Hardee explains his situation to Jefferson Davis — he lacks the troops to do anything except try to defend Charleston against Sherman’s forces. And for that matter, he needs more troops even to manage that, and they don’t appear to be forthcoming. Georgia isn’t supplying enough militia, and Hardee hasn’t even heard from Hood.
CHARLESTON, S. C., January 8, 1865–12 m.
His Excellency the PRESIDENT:
Your cipher telegram of the 7th received to-day. I am holding the line of railroad from the Savannah River to this place. The principal force on this line is at Pocotaligo, under Major-General McLaws, who when compelled to retire will take up the line of the Combahee, which I am actively engaged in fortifying. Major-General Wright’s division is stationed in the Fourth Sub-District principally to protect the approaches from John’s Island to the lower Combahee, inclusive. Brigadier-General Taliaferro’s division is distributed in the Second and Third Sub-Districts, principally on James and Sullivan’s Islands and in Christ Church Parish. Conner’s brigade when it arrives will be stationed near Charleston, whence it can re-enforce the Second, Third, or Fourth Sub-Districts.
I have armed the heavy artillery as infantry, brigaded the entire command, and hope soon to provide it with field transportation. Of the force above mentioned, McLaws’ is the only command I regard as movable. The remainder is needed for the defense of Charleston.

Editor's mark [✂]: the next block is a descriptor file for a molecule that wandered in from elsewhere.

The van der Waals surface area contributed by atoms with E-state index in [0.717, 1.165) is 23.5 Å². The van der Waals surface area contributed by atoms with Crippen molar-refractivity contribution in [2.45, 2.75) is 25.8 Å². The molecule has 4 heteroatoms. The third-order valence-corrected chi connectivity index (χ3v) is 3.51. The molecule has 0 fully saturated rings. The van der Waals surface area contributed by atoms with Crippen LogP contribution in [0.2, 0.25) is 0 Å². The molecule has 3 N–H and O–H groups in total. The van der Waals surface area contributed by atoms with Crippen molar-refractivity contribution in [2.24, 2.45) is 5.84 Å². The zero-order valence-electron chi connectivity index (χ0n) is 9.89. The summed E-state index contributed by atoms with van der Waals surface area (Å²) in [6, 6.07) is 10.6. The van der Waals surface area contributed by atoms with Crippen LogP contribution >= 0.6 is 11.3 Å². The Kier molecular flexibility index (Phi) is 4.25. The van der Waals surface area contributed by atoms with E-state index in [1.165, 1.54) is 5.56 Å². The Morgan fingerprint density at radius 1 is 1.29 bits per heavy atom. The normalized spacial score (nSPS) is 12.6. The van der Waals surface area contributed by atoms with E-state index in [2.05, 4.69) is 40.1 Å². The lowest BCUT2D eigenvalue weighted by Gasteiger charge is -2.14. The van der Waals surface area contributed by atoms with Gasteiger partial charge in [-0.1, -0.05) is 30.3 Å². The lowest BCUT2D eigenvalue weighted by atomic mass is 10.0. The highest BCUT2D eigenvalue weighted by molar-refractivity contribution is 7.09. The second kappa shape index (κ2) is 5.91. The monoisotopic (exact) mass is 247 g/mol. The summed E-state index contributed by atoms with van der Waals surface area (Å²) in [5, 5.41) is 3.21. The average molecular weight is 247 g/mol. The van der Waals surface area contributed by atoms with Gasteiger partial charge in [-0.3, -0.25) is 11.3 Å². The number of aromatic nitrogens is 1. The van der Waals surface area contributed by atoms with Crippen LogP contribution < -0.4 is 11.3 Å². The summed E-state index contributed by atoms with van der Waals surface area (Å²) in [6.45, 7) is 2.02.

I am acting strictly on the defensive, and unless heavily re-enforced must continue to do so. In case of a movement upon Charleston similar to that on Savannah, a movable force of 15,000 additional men operating outside of the city defenses will be required to oppose the enemy.
If this force cannot be furnished, 5,000 regular troops will still be required for the present defensive line. Governor Magrath promises to put in the field 5,000 militia, but I much question his ability to do so. I have requested him to place 1,500 militia at Barnwell, and a like number at Branchville, which with Wheeler’s cavalry will make the railroad from Augusta to Branchville secure.
I have no reason to expect re-enforcements from Georgia other than Major General G. W. Smith’s force of militia, now at Augusta, which is rapidly diminishing by desertion, and numbers less than 1,500 muskets. I have no information whatever from Hood, and have no reason to expect re-enforcements from that quarter.
My effective force in Carolina, exclusive of Conner’s brigade, is as follows: 3,500 regular infantry, 3,000 reserves, 1,100 militia, 3,100 heavy artillerists, 1,700 light artillery, and 6,100 cavalry.
W. J. HARDEE,